Published on March 13th, 2016 | by Keith McClellan0
Crossing the Border by Brian Reynolds
I have crossed many geographic borders and a few are memorable.
Entering Hong Kong when it was a British Colony took two hours; entering China from Hong Kong took two minutes!
Crossing from Poland into Slovakia was always pleasant. The border point I used was in the village of Bukowina Tatranska, about two hours from Krakow. Set in the foothills of the snow-capped Tatras Mountains it seemed to be in a time warp with sheep and horse-drawn carts a common sight.
On the many occasions I entered The Philippines I invariably experienced the same routine when I presented my passport:
“Hello Mr. Reynolds. Welcome to The Philippines. Are you here for business or pleasure and how long do you plan to stay?”
“Business and I’ll stay for sixty days.”
“Thank you. Enjoy your stay.” A flashing smile sent me on my way with my passport stamped for thirty days, which meant I had to pay for the visa to be extended.
My most memorable border crossing was in 1958 during my first trip abroad. I was travelling to Germany to attend an International Youth Conference in Sonnenberg, an event that had been established to foster relationships between the youth of Europe following WW2. Sonnenberg is in the Harz Mountains close to what used to be the Inner German Border that separated east from west and described by Churchill as an Iron Curtain. One afternoon we were taken to a small piece of woodland in the centre of which the wire fence that formed the border was broken. Across two hundred metres of no-man’s land on the other side of the fence there were watch-towers with armed guards patrolling around the top. Some of us wanted to step across the border to have our photographs taken in East Germany, but our West German colleagues were alarmed and would not allow us to do so.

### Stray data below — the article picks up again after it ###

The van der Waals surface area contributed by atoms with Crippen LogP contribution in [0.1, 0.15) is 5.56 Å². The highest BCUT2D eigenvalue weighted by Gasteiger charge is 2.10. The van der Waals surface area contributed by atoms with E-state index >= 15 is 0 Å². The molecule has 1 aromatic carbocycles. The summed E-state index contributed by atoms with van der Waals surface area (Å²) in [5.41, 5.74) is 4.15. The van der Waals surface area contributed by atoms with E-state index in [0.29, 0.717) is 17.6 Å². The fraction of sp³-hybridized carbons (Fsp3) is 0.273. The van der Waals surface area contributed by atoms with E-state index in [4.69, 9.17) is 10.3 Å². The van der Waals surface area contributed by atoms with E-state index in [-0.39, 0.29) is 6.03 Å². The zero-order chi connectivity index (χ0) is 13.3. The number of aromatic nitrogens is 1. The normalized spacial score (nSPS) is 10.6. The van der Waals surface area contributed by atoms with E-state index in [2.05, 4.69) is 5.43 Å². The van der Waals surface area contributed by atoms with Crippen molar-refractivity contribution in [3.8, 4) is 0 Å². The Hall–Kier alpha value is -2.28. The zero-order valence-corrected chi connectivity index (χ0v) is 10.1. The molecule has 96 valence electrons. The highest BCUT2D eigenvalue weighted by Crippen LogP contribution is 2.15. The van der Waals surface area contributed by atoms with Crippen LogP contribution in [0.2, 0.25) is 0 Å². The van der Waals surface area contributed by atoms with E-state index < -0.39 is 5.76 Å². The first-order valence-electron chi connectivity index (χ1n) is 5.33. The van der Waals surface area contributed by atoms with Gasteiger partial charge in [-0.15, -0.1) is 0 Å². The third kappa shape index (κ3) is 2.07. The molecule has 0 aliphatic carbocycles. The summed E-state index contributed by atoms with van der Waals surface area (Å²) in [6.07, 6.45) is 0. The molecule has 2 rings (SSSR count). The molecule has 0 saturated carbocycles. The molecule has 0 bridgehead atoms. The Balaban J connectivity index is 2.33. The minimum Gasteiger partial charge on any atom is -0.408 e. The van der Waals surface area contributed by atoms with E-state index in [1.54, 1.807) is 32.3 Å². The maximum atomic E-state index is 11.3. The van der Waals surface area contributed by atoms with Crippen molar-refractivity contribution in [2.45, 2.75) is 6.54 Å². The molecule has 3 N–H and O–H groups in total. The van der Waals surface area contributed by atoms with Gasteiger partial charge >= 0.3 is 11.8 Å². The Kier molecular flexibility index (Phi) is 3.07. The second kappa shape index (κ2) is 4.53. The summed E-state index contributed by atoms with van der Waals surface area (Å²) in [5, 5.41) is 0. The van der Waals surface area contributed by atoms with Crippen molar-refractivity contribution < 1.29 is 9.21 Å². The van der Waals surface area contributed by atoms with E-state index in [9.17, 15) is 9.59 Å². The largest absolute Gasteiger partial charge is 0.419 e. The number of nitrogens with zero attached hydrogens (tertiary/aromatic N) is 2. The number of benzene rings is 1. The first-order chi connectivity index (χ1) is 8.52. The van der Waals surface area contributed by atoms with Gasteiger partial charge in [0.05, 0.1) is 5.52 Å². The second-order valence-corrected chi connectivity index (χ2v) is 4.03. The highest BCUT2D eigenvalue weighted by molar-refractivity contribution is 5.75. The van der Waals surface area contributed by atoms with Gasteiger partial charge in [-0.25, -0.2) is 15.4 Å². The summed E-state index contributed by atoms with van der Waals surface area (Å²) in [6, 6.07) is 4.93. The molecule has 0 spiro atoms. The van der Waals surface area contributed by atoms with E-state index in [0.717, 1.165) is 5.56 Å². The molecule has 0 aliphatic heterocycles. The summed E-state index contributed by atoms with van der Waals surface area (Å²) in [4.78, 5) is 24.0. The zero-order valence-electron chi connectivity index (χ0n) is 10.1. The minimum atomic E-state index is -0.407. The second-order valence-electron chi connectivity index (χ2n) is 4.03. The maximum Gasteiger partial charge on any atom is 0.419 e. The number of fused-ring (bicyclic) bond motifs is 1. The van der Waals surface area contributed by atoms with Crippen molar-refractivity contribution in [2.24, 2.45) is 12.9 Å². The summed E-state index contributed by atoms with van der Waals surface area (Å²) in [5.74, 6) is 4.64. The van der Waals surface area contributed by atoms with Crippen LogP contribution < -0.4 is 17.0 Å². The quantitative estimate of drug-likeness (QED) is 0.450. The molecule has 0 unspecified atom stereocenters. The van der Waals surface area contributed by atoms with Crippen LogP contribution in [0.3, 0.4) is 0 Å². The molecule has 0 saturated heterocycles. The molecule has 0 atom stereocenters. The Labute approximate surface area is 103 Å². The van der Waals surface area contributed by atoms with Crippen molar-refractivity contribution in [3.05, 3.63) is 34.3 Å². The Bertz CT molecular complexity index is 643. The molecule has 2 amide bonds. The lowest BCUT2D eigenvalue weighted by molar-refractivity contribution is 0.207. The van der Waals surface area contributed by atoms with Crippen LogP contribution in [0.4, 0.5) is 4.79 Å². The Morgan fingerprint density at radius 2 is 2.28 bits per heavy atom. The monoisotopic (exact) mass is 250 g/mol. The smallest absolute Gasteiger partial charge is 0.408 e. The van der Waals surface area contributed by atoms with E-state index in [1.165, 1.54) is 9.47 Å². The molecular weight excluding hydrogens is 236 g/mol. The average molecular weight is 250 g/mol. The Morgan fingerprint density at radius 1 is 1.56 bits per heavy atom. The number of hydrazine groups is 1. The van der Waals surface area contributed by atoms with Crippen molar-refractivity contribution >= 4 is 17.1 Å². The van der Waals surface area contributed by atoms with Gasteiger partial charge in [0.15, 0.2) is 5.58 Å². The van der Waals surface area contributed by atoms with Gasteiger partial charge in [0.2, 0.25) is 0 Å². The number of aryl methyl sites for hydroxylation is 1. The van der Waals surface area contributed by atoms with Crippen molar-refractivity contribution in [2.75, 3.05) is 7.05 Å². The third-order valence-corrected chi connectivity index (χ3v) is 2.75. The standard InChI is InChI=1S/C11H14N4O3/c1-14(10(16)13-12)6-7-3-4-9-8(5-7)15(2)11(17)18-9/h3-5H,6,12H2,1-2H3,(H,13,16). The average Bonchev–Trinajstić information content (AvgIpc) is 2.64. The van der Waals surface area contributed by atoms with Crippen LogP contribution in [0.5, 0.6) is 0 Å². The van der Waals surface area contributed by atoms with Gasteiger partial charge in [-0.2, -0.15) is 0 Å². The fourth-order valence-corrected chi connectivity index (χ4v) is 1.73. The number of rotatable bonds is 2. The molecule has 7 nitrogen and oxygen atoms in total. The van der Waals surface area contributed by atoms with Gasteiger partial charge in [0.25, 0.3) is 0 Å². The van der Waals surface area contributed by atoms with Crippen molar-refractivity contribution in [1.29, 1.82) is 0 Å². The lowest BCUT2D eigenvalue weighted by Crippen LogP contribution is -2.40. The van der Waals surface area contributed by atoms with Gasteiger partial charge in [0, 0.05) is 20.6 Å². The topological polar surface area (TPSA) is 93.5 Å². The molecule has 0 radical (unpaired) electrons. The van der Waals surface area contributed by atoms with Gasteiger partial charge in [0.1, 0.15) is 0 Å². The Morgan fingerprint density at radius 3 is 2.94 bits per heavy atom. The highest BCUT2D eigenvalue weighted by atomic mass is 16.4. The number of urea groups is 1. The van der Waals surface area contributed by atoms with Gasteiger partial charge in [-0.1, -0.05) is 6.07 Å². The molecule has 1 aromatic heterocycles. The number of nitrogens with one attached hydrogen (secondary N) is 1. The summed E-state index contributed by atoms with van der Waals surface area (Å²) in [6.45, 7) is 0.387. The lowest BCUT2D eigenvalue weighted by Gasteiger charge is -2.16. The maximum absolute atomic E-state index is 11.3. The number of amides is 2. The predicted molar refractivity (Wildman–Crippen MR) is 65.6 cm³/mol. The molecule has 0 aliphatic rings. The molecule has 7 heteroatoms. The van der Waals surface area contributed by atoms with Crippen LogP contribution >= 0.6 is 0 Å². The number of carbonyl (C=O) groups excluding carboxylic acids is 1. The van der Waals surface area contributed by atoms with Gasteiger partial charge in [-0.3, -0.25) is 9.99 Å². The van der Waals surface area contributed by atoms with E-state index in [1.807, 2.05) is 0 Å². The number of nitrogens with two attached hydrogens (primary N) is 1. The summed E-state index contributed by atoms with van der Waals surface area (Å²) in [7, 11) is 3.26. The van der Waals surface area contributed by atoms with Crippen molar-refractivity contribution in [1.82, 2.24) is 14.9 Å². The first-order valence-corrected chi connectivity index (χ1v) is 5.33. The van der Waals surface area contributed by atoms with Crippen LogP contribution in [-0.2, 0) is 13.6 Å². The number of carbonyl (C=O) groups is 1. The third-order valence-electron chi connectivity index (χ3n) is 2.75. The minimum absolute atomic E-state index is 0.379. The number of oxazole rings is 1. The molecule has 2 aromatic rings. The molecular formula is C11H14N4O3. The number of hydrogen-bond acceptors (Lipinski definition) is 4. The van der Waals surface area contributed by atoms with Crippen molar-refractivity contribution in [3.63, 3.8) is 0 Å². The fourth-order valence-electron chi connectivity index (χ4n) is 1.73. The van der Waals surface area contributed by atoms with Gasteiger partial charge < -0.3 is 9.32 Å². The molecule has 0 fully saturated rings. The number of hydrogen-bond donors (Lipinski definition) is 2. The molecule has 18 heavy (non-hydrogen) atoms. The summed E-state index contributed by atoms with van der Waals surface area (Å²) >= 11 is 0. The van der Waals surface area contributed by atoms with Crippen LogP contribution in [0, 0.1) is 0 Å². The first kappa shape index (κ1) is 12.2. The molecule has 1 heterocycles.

“The border guards will shoot at you,” they told us. “They have shot at children who sometimes go looking for birds’ nests here.”
We thought it unlikely that the guards would do anything, but our West Germans friends were very nervous; it was a convincing demonstration of the East-West divide and the fear it engendered. I was nineteen and will never forget my first border crossing.